This brings us to the second problem, the dependence of Pakistan on imports of food, medicines, energy, and manufacturing. The country imports much more than it exports (to the tune of $34 billion in 2021), and this has caused a massive shortage of dollars in the country with which to pay for these exports. The COVID-19 pandemic and the Russia-Ukraine War have only exacerbated the situation, which has stretched global supply lines and driven up prices of almost everything it imports. With the country having forex reserves of only 3 billion dollars, this is barely enough to cover three weeks of imports.  

Another issue is the huge amount of debt that the country already owes. The country has a total debt of $126 billion, of which $22 billion is due this year. With debt servicing eating up around 40-50% of government revenue, this leaves very little for the country to spend on other vital issues like healthcare, education, infrastructure, and defense. The much-vaunted China-Pakistan Economic Corridor (CPEC) has failed to materialize any of its promised economic benefits and instead saddled the country with even more debt, much of it being opaque.  

However, the real problem at the heart of all others is Pakistan’s politics. With the army controlling much of internal politics from the shadows and posts being handed out as sinecures to cronies, there is a severe shortage of independent and committed elected politicians to try and pass reforms. The political crisis last year, where Imran Khan was ousted as PM, and Shehbaz Sharif installed instead, as well as the surge in terrorism following the Taliban’s takeover of Afghanistan, has further destabilized the country and scared away investors and lenders.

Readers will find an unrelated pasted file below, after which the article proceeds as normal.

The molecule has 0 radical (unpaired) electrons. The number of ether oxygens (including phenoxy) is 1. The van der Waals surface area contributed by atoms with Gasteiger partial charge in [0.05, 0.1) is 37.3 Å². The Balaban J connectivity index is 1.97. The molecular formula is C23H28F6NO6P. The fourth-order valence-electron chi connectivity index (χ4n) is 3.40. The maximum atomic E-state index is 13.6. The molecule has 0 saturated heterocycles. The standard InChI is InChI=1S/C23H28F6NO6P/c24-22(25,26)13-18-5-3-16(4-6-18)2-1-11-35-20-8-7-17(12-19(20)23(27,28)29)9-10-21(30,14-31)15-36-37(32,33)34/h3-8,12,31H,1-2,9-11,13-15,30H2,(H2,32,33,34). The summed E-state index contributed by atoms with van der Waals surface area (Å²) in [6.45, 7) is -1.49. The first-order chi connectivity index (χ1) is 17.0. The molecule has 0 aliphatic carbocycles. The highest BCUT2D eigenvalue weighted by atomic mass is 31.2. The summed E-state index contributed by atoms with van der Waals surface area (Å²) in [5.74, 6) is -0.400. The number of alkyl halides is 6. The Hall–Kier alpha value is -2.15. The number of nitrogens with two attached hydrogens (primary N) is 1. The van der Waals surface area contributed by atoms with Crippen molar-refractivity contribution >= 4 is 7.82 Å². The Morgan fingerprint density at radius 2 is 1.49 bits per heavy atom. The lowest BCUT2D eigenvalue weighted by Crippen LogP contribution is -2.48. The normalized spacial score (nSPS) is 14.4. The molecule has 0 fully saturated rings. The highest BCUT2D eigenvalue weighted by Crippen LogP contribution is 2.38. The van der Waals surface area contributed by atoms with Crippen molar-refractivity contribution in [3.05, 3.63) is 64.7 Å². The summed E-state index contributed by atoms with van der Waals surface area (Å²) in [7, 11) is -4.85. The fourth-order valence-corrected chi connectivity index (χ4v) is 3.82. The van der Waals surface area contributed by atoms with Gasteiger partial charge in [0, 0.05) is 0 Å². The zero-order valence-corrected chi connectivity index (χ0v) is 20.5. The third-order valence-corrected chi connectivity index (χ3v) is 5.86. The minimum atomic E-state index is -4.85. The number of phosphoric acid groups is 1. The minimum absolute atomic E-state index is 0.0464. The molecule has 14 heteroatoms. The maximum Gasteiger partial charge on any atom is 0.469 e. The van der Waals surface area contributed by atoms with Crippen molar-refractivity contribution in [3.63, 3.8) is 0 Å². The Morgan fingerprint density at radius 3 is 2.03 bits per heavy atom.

The devastating floods last year were the last straw, causing more than $40 billion of damages, and displacing 30 million people, more than 10% of its population. The lackluster government response and reported inflation of 27% have pushed the country to the limit.  

Will This Be the Bailout That Fixes Things? 

Pakistan has a long relationship with the IMF. Since its founding in 1947, the country has been bailed out 22 times, but despite several restructuring deals, it is invariably back for another bailout in a few years. The question is, will this time be any different? The country urgently needs the next tranche of $1.2 billion to avoid default, but the IMF is holding back, citing concerns about the ability to repay.  

The Pakistani government has already raised electricity tariffs, slashed energy subsidies, floated the currency, and raised interest rates to appease the IMF, but the question is will it be enough? That the country needs the loan is obvious, as it would also reassure other countries (such as Saudi Arabia and the UAE) to grant loans. But the IMF says it requires deep structural reforms that would be extremely painful to the country, especially in an election year. Will the pampered elite be willing to shoulder the costs in order to keep the country from defaulting? The outcome of the ongoing talks will carry the fate of an entire nation.  

All statistics as reported by the Government of Pakistan and the IMF.